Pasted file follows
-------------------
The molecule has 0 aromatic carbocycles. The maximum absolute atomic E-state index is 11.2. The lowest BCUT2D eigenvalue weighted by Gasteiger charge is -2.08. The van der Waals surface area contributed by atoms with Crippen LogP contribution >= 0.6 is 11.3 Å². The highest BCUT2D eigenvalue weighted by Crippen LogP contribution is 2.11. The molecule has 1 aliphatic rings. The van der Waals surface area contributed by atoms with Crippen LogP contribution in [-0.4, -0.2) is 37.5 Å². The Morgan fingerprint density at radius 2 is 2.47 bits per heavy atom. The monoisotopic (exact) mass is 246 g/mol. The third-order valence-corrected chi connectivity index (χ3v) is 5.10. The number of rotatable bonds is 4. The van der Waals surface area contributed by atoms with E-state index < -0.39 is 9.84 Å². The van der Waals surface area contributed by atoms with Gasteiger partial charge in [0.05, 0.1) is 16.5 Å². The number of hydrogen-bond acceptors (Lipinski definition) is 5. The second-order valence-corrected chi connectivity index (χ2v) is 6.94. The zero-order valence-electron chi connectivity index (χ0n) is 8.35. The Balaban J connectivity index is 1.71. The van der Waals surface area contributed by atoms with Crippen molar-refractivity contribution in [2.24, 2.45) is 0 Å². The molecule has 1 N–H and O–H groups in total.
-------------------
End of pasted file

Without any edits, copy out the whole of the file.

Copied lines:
The molecule has 0 aromatic carbocycles. The maximum absolute atomic E-state index is 11.2. The lowest BCUT2D eigenvalue weighted by Gasteiger charge is -2.08. The van der Waals surface area contributed by atoms with Crippen LogP contribution >= 0.6 is 11.3 Å². The highest BCUT2D eigenvalue weighted by Crippen LogP contribution is 2.11. The molecule has 1 aliphatic rings. The van der Waals surface area contributed by atoms with Crippen LogP contribution in [-0.4, -0.2) is 37.5 Å². The Morgan fingerprint density at radius 2 is 2.47 bits per heavy atom. The monoisotopic (exact) mass is 246 g/mol. The third-order valence-corrected chi connectivity index (χ3v) is 5.10. The number of rotatable bonds is 4. The van der Waals surface area contributed by atoms with E-state index < -0.39 is 9.84 Å². The van der Waals surface area contributed by atoms with Gasteiger partial charge in [0.05, 0.1) is 16.5 Å². The number of hydrogen-bond acceptors (Lipinski definition) is 5. The second-order valence-corrected chi connectivity index (χ2v) is 6.94. The zero-order valence-electron chi connectivity index (χ0n) is 8.35. The Balaban J connectivity index is 1.71. The van der Waals surface area contributed by atoms with Crippen molar-refractivity contribution in [2.24, 2.45) is 0 Å². The molecule has 1 N–H and O–H groups in total.